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Offline a10t2

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Re: Question for conical users?
« Reply #5 on: August 18, 2011, 04:07:52 PM »
great info guys.  Does anyone have any insight on what the professionals do?

I can't speak for everyone, but I whirlpool, let it settle, then pump through the heat exchanger into the conical, and don't dump until I'm at FG. I have a sight glass inline on the HX output and once trub starts to flow I stop knocking out. IMHO the whole point of a conical is that the the surface area of the trub is small to begin with, and will rapidly be covered by yeast anyway. When I do dump yeast there's only a gallon of trub/dead yeast at most, and that's <1% of my cast-out volume.
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Offline blatz

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Re: Question for conical users?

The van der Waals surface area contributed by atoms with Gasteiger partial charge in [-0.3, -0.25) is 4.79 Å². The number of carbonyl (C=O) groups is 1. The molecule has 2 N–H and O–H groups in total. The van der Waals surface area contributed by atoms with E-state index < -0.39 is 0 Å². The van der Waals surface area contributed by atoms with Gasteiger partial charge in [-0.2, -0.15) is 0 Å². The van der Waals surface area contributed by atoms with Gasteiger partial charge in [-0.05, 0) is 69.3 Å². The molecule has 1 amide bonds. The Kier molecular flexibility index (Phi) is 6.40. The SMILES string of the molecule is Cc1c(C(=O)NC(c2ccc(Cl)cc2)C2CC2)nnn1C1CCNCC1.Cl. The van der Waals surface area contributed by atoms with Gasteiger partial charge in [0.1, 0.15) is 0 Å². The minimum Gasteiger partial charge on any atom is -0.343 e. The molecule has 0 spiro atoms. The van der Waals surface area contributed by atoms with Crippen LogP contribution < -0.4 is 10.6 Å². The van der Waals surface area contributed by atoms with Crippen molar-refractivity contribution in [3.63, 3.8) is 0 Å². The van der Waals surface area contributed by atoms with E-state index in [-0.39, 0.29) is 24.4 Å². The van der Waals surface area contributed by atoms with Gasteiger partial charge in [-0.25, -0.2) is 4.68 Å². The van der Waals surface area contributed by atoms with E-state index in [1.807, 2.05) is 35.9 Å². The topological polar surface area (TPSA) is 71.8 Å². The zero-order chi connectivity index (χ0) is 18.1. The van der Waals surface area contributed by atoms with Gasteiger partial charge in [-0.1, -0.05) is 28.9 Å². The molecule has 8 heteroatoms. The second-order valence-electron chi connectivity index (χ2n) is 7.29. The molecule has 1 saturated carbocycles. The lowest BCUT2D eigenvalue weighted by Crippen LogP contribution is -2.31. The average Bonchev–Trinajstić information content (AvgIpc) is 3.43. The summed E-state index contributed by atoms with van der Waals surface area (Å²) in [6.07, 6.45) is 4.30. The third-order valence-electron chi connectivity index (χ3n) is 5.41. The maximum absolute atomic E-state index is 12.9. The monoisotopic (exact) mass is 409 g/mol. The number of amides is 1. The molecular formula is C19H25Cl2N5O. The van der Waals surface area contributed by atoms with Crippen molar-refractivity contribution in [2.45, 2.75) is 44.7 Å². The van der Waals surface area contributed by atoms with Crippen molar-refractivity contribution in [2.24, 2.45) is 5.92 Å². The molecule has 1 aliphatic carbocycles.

« Reply #6 on: August 18, 2011, 04:11:36 PM »
great info guys.  Does anyone have any insight on what the professionals do?

I can't speak for everyone, but I whirlpool, let it settle, then pump through the heat exchanger into the conical, and don't dump until I'm at FG. I have a sight glass inline on the HX output and once trub starts to flow I stop knocking out. IMHO the whole point of a conical is that the the surface area of the trub is small to begin with, and will rapidly be covered by yeast anyway. When I do dump yeast there's only a gallon of trub/dead yeast at most, and that's <1% of my cast-out volume.

yeah - I should have qualified - they whirlpool as well and only dump about 1 gal from a 15bbl system of trub once high krausen comes.

sean - you're right about one of the benefits of a conical keeping the surface area of trub small, but if you want to keep the slurry cleaner, no harm in dumping it IMO.  And on the pro level, you're probably using healthier yeast than I am anyway - I repitch a lot, so I like flushing a little - its not much - maybe 1-2 qts of trub plus dead yeast for a 12gal batch
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Offline wiley